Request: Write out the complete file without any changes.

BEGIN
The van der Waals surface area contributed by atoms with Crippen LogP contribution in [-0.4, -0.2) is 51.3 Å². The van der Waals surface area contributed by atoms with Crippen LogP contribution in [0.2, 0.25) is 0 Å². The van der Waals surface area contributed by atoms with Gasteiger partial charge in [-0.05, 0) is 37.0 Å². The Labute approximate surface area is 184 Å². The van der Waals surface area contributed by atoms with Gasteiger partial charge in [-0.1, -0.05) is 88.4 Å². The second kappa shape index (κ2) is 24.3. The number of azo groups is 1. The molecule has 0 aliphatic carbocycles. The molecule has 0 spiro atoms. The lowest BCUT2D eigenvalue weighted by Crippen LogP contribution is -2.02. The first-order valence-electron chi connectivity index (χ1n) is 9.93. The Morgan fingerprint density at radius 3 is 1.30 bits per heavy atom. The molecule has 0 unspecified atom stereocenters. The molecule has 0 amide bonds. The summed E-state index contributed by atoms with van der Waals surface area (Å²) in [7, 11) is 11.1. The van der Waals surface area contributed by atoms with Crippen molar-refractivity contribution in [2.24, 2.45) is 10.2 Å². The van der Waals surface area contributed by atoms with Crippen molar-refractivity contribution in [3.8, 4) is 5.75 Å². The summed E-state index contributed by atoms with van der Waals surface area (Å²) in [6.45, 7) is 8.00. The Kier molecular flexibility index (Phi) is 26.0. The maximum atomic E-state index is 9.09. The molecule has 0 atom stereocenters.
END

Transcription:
The van der Waals surface area contributed by atoms with Crippen LogP contribution in [-0.4, -0.2) is 51.3 Å². The van der Waals surface area contributed by atoms with Crippen LogP contribution in [0.2, 0.25) is 0 Å². The van der Waals surface area contributed by atoms with Gasteiger partial charge in [-0.05, 0) is 37.0 Å². The Labute approximate surface area is 184 Å². The van der Waals surface area contributed by atoms with Gasteiger partial charge in [-0.1, -0.05) is 88.4 Å². The second kappa shape index (κ2) is 24.3. The number of azo groups is 1. The molecule has 0 aliphatic carbocycles. The molecule has 0 spiro atoms. The lowest BCUT2D eigenvalue weighted by Crippen LogP contribution is -2.02. The first-order valence-electron chi connectivity index (χ1n) is 9.93. The Morgan fingerprint density at radius 3 is 1.30 bits per heavy atom. The molecule has 0 unspecified atom stereocenters. The molecule has 0 amide bonds. The summed E-state index contributed by atoms with van der Waals surface area (Å²) in [7, 11) is 11.1. The van der Waals surface area contributed by atoms with Crippen molar-refractivity contribution in [2.24, 2.45) is 10.2 Å². The van der Waals surface area contributed by atoms with Crippen molar-refractivity contribution in [3.8, 4) is 5.75 Å². The summed E-state index contributed by atoms with van der Waals surface area (Å²) in [6.45, 7) is 8.00. The Kier molecular flexibility index (Phi) is 26.0. The maximum atomic E-state index is 9.09. The molecule has 0 atom stereocenters.